The Personal shopping assistant(PSA) is a touch screen equipped with tablet PC and with attached keyboard along with built-in wireless connectivity to make it moveable easily. Shoppers affix the PSA on top of their shopping trolley and shop the store (Kirthi Kalyanam et al., 2008). It provides high quality personalized customer service through retail outlet. The PSA allows customers to obtain a shopping list from his PDA by revealing his identity with his customer card while in close proximity to the PSA, consumers with loyalty cards can receive it and can operate it by swapping a loyalty cards in it (Albers, Sonke, and Thorsten Litfin 2001). PSA helps the consumers on a shopping trip (Blattberg et al., 1989). It directs the consumers about location of product through navigation. Along with saving labour it also collects sales and marketing data such as promotion and price at the point of sale (Jakob Nielsen, 2001). Through this data management can improve promotional forecasting and deployment. And store associates use handled moveable devices to track inventory or conduct shelf audits (Kirthi Kalyanam et al., 2008). PSA provide contents such as product descriptions and high quality images (Marie Tahir, 2001). Most important benefit it provides at checkout, as the trolley is pre-scanned so actual checkout process can be very time-less. At checkout point, the PSA transfers the total details and amount of shopping to cash receiving system (Christopher, 2003).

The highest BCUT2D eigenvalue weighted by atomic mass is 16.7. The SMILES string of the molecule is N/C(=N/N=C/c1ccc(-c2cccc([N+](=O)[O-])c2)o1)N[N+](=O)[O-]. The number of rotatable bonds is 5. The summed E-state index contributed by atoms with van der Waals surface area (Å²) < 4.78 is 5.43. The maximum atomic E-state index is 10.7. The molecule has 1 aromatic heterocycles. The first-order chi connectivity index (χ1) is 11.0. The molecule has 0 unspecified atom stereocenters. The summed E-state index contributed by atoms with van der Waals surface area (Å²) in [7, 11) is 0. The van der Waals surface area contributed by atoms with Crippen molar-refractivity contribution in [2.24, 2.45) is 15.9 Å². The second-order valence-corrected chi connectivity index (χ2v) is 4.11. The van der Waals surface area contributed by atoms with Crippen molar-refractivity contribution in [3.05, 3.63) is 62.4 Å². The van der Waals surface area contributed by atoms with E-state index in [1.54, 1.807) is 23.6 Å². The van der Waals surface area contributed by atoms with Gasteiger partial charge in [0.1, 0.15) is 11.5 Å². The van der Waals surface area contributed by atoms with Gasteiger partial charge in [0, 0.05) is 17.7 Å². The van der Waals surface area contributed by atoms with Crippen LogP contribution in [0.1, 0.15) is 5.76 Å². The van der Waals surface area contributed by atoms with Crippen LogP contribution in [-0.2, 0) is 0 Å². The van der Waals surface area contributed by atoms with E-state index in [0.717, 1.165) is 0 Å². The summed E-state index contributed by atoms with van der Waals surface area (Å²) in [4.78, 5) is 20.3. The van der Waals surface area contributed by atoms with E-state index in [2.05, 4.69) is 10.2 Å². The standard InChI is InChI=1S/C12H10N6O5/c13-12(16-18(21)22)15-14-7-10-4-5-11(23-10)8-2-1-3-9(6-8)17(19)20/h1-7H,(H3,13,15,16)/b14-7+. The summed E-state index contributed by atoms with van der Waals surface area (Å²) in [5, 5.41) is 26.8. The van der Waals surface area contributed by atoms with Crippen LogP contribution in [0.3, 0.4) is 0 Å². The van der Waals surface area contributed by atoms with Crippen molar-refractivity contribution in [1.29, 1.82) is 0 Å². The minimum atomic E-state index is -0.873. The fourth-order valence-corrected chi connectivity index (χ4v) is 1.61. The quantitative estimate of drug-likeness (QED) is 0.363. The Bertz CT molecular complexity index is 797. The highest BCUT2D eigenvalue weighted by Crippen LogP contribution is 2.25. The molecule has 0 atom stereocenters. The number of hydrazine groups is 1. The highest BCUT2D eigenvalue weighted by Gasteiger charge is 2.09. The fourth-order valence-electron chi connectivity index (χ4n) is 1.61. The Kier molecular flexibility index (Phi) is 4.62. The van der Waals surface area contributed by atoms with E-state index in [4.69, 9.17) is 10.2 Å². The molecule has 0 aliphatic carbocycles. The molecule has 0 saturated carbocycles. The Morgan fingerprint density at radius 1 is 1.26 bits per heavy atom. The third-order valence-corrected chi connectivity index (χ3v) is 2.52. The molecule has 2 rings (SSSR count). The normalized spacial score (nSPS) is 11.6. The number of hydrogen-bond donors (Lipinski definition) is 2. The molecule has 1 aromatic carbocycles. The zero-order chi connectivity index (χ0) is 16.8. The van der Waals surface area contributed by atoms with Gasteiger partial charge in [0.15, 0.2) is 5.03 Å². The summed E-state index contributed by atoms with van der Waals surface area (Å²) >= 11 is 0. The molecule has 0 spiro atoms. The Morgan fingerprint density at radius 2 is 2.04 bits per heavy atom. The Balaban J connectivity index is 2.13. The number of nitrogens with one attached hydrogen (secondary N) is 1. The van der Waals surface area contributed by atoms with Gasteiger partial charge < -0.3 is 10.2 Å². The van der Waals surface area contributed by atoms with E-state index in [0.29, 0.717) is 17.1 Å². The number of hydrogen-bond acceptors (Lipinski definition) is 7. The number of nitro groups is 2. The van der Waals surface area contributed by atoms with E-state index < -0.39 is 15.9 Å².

The Intelligent Weighing Scale

The Intelligent Weighing Scale is a straightforward tool. Shoppers use the scale to weigh the products, obtain a price and bar-coded label (Kirthi Kalyanam et al., 2008). The scale also has printing and weighing technologies that are available in scales at checkouts. The scale has an attached camera with it that allocates the goods, this enables self-service by the shopper in a product category. As to a consumer's shopping trip, there is co-ordination between the PSA and the intelligent scales. Without the help of intelligent scale the shopping experience of PSA is not possible (Kirthi Kalyanam, Rajiv Lal, Gred Wolfram 2005). Both PSA and intelligent weighing scales collectively provides personalized self-service shopping trip. Its saves consumer's time and retailer's labour

Digital Advertising Displays